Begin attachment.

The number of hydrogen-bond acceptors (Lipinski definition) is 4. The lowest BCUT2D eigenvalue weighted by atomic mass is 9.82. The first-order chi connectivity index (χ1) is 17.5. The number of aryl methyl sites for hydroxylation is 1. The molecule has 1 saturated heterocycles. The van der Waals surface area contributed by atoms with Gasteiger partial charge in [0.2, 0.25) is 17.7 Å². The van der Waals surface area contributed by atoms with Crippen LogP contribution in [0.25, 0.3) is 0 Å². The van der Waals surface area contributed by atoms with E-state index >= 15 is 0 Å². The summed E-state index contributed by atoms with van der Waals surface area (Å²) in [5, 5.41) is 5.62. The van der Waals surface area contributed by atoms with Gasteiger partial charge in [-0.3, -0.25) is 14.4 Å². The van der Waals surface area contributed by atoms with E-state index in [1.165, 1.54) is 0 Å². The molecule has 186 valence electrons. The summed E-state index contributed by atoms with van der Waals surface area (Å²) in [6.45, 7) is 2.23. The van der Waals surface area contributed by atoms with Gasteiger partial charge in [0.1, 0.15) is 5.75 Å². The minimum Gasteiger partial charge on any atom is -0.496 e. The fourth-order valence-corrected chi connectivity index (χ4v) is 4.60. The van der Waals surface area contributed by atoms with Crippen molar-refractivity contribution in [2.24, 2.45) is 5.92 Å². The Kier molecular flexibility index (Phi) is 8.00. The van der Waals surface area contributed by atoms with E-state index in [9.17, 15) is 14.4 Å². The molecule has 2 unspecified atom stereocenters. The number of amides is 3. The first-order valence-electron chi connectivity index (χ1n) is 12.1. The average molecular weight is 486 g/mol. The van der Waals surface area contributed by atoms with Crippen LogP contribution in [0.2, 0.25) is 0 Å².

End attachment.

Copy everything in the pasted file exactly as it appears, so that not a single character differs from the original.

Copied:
The number of hydrogen-bond acceptors (Lipinski definition) is 4. The lowest BCUT2D eigenvalue weighted by atomic mass is 9.82. The first-order chi connectivity index (χ1) is 17.5. The number of aryl methyl sites for hydroxylation is 1. The molecule has 1 saturated heterocycles. The van der Waals surface area contributed by atoms with Gasteiger partial charge in [0.2, 0.25) is 17.7 Å². The van der Waals surface area contributed by atoms with Crippen LogP contribution in [0.25, 0.3) is 0 Å². The van der Waals surface area contributed by atoms with E-state index >= 15 is 0 Å². The summed E-state index contributed by atoms with van der Waals surface area (Å²) in [5, 5.41) is 5.62. The van der Waals surface area contributed by atoms with Gasteiger partial charge in [-0.3, -0.25) is 14.4 Å². The van der Waals surface area contributed by atoms with E-state index in [1.165, 1.54) is 0 Å². The molecule has 186 valence electrons. The summed E-state index contributed by atoms with van der Waals surface area (Å²) in [6.45, 7) is 2.23. The van der Waals surface area contributed by atoms with Gasteiger partial charge in [0.1, 0.15) is 5.75 Å². The minimum Gasteiger partial charge on any atom is -0.496 e. The fourth-order valence-corrected chi connectivity index (χ4v) is 4.60. The van der Waals surface area contributed by atoms with Crippen molar-refractivity contribution in [2.24, 2.45) is 5.92 Å². The Kier molecular flexibility index (Phi) is 8.00. The van der Waals surface area contributed by atoms with E-state index in [9.17, 15) is 14.4 Å². The molecule has 2 unspecified atom stereocenters. The number of amides is 3. The first-order valence-electron chi connectivity index (χ1n) is 12.1. The average molecular weight is 486 g/mol. The van der Waals surface area contributed by atoms with Crippen LogP contribution in [0.2, 0.25) is 0 Å².